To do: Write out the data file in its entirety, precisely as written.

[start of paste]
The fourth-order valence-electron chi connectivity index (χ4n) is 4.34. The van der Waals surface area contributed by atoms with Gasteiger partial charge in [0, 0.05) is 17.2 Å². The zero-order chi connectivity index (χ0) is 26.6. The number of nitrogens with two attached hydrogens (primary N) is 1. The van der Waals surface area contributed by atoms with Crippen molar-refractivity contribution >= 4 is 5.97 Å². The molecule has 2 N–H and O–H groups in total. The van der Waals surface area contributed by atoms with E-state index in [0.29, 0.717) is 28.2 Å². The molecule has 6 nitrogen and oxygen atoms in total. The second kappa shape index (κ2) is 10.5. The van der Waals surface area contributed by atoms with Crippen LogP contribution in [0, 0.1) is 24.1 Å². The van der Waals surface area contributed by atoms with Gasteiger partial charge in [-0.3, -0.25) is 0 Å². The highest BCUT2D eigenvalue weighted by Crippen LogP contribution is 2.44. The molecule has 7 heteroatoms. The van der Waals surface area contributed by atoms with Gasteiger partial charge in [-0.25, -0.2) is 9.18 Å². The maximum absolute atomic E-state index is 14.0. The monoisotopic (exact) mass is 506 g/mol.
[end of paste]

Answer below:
The fourth-order valence-electron chi connectivity index (χ4n) is 4.34. The van der Waals surface area contributed by atoms with Gasteiger partial charge in [0, 0.05) is 17.2 Å². The zero-order chi connectivity index (χ0) is 26.6. The number of nitrogens with two attached hydrogens (primary N) is 1. The van der Waals surface area contributed by atoms with Crippen molar-refractivity contribution >= 4 is 5.97 Å². The molecule has 2 N–H and O–H groups in total. The van der Waals surface area contributed by atoms with E-state index in [0.29, 0.717) is 28.2 Å². The molecule has 6 nitrogen and oxygen atoms in total. The second kappa shape index (κ2) is 10.5. The van der Waals surface area contributed by atoms with Crippen LogP contribution in [0, 0.1) is 24.1 Å². The van der Waals surface area contributed by atoms with Gasteiger partial charge in [-0.3, -0.25) is 0 Å². The highest BCUT2D eigenvalue weighted by Crippen LogP contribution is 2.44. The molecule has 7 heteroatoms. The van der Waals surface area contributed by atoms with Gasteiger partial charge in [-0.25, -0.2) is 9.18 Å². The maximum absolute atomic E-state index is 14.0. The monoisotopic (exact) mass is 506 g/mol.